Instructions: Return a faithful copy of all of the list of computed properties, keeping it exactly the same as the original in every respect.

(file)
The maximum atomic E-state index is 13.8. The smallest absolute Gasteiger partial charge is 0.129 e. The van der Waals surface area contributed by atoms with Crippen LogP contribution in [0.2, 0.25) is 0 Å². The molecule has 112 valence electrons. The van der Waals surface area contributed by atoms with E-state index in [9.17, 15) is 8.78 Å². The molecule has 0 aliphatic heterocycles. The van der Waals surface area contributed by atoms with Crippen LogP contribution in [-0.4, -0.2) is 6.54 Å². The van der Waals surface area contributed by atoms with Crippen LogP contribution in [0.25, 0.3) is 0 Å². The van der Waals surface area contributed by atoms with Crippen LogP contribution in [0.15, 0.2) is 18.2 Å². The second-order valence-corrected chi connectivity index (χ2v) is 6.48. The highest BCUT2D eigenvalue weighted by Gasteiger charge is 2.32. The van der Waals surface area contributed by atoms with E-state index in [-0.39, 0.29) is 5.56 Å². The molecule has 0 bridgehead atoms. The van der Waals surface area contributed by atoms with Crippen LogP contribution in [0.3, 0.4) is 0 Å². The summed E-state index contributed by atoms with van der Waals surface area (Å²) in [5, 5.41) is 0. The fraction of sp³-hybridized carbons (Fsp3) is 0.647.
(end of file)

The maximum atomic E-state index is 13.8. The smallest absolute Gasteiger partial charge is 0.129 e. The van der Waals surface area contributed by atoms with Crippen LogP contribution in [0.2, 0.25) is 0 Å². The molecule has 112 valence electrons. The van der Waals surface area contributed by atoms with E-state index in [9.17, 15) is 8.78 Å². The molecule has 0 aliphatic heterocycles. The van der Waals surface area contributed by atoms with Crippen LogP contribution in [-0.4, -0.2) is 6.54 Å². The van der Waals surface area contributed by atoms with Crippen LogP contribution in [0.25, 0.3) is 0 Å². The van der Waals surface area contributed by atoms with Crippen LogP contribution in [0.15, 0.2) is 18.2 Å². The second-order valence-corrected chi connectivity index (χ2v) is 6.48. The highest BCUT2D eigenvalue weighted by Gasteiger charge is 2.32. The van der Waals surface area contributed by atoms with E-state index in [-0.39, 0.29) is 5.56 Å². The molecule has 0 bridgehead atoms. The van der Waals surface area contributed by atoms with Crippen LogP contribution in [0.3, 0.4) is 0 Å². The summed E-state index contributed by atoms with van der Waals surface area (Å²) in [5, 5.41) is 0. The fraction of sp³-hybridized carbons (Fsp3) is 0.647.